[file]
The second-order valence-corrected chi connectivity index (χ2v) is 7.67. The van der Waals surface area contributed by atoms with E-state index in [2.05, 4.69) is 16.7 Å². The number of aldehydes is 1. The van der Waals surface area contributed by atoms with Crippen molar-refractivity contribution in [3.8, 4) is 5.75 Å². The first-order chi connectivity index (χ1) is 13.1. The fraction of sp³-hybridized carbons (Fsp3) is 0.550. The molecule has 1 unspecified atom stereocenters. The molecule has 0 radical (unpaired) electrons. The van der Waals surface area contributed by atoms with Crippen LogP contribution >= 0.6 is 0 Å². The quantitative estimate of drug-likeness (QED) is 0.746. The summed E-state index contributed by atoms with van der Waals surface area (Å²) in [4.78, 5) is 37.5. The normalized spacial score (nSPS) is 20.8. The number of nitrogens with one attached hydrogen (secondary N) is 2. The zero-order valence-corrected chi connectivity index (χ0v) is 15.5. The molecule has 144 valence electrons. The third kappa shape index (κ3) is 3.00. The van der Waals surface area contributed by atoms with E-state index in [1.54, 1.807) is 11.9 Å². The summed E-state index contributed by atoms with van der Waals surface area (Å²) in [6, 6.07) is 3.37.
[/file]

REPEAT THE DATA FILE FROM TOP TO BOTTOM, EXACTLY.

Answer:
The second-order valence-corrected chi connectivity index (χ2v) is 7.67. The van der Waals surface area contributed by atoms with E-state index in [2.05, 4.69) is 16.7 Å². The number of aldehydes is 1. The van der Waals surface area contributed by atoms with Crippen molar-refractivity contribution in [3.8, 4) is 5.75 Å². The first-order chi connectivity index (χ1) is 13.1. The fraction of sp³-hybridized carbons (Fsp3) is 0.550. The molecule has 1 unspecified atom stereocenters. The molecule has 0 radical (unpaired) electrons. The van der Waals surface area contributed by atoms with Crippen LogP contribution >= 0.6 is 0 Å². The quantitative estimate of drug-likeness (QED) is 0.746. The summed E-state index contributed by atoms with van der Waals surface area (Å²) in [4.78, 5) is 37.5. The normalized spacial score (nSPS) is 20.8. The number of nitrogens with one attached hydrogen (secondary N) is 2. The zero-order valence-corrected chi connectivity index (χ0v) is 15.5. The molecule has 144 valence electrons. The third kappa shape index (κ3) is 3.00. The van der Waals surface area contributed by atoms with E-state index in [1.54, 1.807) is 11.9 Å². The summed E-state index contributed by atoms with van der Waals surface area (Å²) in [6, 6.07) is 3.37.